Firefly is the kind of muscle intensive device that would benefit greatly if served by a crew of athletic young technicians, rather than ….. well…   The ancient Lightning ballista, referred to in previous posts, was apparently wound up by a couple of dudes applying themselves to a pair of spoked wheels.  No doubt a couple of young Schwartzenegger types were chosen for this task.

The wide spacing between the winch sprockets, means that Firefly will have plenty of room between the two cocking levers for a couple of stout fellows to operate.   The finishing details on the winch could still benefit from a good old brainstorming session on body mechanics and crew dynamics.    Sounds fancy, don’t it?  Perhaps I’d better get some help:

Firefly is having a good old think about what she would prefer in terms of a pit crew.

Goofy, freaking project.

The Rebecca has rendered an opinion on the new stand.

“Nice…”, we are told, “… but if it gets any shinier it will detract from the machine itself.”   This is the problem with with being mildly OCD,  you can never quit fiddling with the background.

Messing around with details, I managed to get the trunnions cut to length and capped to restrict lateral movement.

Firefly’s balance is easily adjustable within a range sensible for good shooting.   The square headed nuts are a concession to modern fastening techniques and the need to disassemble the machine as required to make progress on new designs.    From what I’ve seen of Roman metalworking,  it would be pretty easy for them to use heavy rivets in place of the nuts and bolts seen here.    When we finally settle on an ideal balance point, perhaps I will make up a simpler, non adjusting version of the trunnion bracket.  Occam would prefer that;  parsimonious little fashionista, that he is.

As this halftime show continues, the reader should not get too discouraged for fear the main event will never arrive.  Shooting is relatively near, at least in catapult time.   I have been counseled by the Immortal Catapult Deities that under no circumstances am I to have a go at using the new hand winch until the cocking levers are finished to the  Nth degree, whatever that is.  It’s an eat your brussel sprouts first kind of thing.  These cocking levers, with their spring assisted pawls, alloyed steel shanks and hickory staves,  are going to have a very high opinion of themselves.

Here’s praying they work as well as advertised.

From the description rendered by Mr Anonymous of the Lightning Arrow Firer that I posted a few days back, one thing seems self evident,  Mr. “A” was deeply impressed with the machine that he saw demonstrated along the banks of the Danube.

Now it may be that this shy and ancient author was the type of fellow who was easily impressed.   On the other hand, in the late Roman empire,  Mr.  Anonymous probably had plenty of opportunity to witness all types of torsion catapults.  That he should call such special attention to the “lightning arrow firer”  as: “….essential for the defense of fortifications, is superior to any others in velocity and power”,  says he at least believed that this new iron based machine was an improvement over any of its predecessors.   It is interesting that he mentions only “iron” and “sinew” as construction materials used in the Lightning.  Probably the stock was still made from wood, but it seems logical to infer that the machine he is describing used much less of this material than previous models.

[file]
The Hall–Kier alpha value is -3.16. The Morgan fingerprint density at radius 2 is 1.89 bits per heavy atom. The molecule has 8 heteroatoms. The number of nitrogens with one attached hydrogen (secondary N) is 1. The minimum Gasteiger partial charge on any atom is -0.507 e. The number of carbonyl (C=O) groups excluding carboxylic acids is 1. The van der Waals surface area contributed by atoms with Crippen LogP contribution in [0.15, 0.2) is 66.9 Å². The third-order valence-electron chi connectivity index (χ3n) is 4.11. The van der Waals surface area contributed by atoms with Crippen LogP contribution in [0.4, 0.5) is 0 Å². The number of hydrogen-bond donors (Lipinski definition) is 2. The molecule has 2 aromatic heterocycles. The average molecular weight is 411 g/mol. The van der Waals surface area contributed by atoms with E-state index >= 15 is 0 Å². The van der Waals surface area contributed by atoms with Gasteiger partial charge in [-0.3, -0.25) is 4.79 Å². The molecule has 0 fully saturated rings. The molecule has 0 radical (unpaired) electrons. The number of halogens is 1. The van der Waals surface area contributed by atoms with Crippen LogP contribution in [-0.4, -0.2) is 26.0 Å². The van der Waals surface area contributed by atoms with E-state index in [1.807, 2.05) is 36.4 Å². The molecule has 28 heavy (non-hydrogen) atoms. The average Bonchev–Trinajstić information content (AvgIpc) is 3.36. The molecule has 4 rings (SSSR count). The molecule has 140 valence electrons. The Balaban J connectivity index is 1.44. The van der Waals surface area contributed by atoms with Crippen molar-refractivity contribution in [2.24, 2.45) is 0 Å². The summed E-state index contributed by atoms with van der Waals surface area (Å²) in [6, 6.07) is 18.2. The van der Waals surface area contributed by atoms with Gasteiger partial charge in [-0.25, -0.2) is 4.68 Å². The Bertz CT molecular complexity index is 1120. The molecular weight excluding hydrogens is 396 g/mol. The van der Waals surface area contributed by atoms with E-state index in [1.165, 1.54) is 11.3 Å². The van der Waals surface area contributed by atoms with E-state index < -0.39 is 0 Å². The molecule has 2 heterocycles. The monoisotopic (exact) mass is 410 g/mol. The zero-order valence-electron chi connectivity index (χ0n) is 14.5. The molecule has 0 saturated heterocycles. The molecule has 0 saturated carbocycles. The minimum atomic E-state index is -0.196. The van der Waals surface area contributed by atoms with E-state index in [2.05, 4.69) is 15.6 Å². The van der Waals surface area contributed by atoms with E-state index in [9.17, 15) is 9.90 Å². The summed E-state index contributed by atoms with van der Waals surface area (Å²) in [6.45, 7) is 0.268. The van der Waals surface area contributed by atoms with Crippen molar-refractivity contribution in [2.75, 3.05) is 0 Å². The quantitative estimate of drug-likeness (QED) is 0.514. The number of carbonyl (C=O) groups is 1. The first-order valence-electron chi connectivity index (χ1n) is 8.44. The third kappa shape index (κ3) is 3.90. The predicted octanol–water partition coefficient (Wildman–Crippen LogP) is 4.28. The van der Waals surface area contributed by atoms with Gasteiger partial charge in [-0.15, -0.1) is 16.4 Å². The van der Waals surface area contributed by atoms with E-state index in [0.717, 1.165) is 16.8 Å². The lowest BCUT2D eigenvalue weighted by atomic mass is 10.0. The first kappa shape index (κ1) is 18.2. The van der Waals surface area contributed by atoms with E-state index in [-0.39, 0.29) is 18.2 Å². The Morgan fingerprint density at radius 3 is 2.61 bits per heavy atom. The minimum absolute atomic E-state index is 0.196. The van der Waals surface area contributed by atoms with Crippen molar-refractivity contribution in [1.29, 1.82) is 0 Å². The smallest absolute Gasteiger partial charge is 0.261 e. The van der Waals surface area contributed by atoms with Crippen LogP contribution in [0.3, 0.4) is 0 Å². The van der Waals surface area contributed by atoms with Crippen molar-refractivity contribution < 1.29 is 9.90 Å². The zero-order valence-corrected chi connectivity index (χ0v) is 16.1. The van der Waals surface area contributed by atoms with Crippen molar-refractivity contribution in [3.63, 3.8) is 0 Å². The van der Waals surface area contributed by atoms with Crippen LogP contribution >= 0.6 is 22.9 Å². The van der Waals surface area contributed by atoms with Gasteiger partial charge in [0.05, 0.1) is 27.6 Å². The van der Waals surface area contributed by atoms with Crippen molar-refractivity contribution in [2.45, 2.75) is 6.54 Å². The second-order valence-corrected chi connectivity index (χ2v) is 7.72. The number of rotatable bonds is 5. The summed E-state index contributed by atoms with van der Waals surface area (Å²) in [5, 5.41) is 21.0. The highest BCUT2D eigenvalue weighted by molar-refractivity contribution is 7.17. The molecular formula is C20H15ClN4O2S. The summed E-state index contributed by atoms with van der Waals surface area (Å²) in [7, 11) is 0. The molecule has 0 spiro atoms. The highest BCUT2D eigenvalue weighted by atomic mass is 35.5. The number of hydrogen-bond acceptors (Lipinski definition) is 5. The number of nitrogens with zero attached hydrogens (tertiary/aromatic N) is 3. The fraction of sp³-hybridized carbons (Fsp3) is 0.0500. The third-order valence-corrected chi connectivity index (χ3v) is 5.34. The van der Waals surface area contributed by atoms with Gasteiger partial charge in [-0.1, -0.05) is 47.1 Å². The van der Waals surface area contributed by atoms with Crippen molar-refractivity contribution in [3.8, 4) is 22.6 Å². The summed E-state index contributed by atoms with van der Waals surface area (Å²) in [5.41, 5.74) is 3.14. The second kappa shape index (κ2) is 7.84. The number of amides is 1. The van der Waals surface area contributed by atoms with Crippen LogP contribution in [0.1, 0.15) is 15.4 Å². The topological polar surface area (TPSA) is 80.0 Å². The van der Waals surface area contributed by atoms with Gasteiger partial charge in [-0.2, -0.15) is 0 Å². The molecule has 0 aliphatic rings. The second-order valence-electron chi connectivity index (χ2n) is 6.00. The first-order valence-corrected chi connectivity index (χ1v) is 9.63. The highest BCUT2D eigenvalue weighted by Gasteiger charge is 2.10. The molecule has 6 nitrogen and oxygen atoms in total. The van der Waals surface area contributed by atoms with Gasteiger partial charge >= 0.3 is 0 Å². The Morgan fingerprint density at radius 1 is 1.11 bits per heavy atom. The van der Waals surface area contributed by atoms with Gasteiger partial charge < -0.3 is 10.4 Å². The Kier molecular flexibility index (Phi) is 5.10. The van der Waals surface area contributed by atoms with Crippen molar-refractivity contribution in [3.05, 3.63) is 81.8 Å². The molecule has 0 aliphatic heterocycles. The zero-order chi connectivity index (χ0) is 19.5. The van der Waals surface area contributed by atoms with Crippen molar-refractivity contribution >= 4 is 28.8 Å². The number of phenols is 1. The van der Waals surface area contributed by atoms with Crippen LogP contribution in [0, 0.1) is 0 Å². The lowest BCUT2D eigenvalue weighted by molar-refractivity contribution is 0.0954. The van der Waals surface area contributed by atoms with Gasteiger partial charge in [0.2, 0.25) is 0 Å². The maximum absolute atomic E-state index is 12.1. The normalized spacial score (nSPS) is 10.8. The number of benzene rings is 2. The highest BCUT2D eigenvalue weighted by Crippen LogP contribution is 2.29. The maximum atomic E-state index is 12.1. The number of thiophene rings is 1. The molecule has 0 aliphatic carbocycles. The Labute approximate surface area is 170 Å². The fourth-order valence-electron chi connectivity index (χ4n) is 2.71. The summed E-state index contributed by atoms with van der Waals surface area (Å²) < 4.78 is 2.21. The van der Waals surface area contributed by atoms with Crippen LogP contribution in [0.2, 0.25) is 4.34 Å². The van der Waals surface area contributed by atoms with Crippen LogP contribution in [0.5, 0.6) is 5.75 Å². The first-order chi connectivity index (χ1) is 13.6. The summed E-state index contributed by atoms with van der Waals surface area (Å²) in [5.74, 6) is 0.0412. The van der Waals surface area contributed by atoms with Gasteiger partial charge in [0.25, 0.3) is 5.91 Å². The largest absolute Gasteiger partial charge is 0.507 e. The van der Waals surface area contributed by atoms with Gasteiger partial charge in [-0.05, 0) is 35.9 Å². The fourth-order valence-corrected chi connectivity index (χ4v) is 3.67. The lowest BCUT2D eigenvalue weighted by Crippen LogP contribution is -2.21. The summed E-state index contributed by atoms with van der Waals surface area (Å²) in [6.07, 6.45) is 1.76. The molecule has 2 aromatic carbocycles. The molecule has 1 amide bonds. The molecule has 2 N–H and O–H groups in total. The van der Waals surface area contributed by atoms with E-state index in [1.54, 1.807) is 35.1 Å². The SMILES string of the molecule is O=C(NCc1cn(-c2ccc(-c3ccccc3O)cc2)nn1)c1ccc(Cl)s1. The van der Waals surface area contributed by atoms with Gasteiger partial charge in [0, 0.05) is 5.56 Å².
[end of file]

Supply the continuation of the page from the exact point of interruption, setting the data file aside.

Superior performance, not much wood,  that’s a strategy I can sign up for when making powerful torsion engines.  The simple truth is that a ballista made largely from timber,  no matter how fancy the joinery or shock absorbing scheme,  is always going to be  more prone to splitting and breaking under sharp shock loads than  a well designed iron based machine.  It seems that after centuries of development the Romans finally figured out that  wood was an inferior material for making the more highly stressed portions of their catapults.

The guild of wooden catapult makers will probably have a major grumble at that one.   When they get too loud, I will remind them that by “iron”  we also mean, of course,  steel.

…. Zing!  Is that a chisel quivering in my door jamb?

Now that she’s on a stand,  Firefly’s  ability to quickly change her incline  has lead to the need for some positive stops on the rails of the steel bolt groove.    If I am not careful to secure the trigger assembly it has a tendency to run down the rail and clobber the wood when I swing her into an upward pointing position.   Some superficial splits in the wood shoulder at the end of the bolt groove have been repaired with epoxy.    At least with the ears seen below,  Firefly will suffer no more such damage as the result of my clumsiness in managing gravity.   On a project like this, the gravity police  enforce obedience just when you least expect it.


Teddy wants to know when his  ride will be finished.  Impatient little bear.  There is no hurry.  Don’t you know that the having of a thing is not always as satisfying as the wanting of it might seem to indicate.

Until Firefly came along, Teddy had no idea that he was left eye dominant.

Silly bear.   Didn’t they teach you anything in school?

The chalk scribblings of the Lady Rebecca can be seen clinging to Firefly’s nose.  Something about an all seeing eye.   I will have to consult with the Catapult God’s to see if such a thing is to their liking.  Can never forget the Origins.  They control everything.

There is something odd about this photo.  All of a sudden Firefly looks like a table top model that somebody has photoshopped into my shop.  Don’t believe it!  She’s for real alright. The time has come to make her cocking levers.


….. well that last bit sounded hopelessly corny didn’t it?

You could just change it.

…… Nah.   Sometimes I like having a  shoe around with dog pooh on it.  It keeps me on my toes.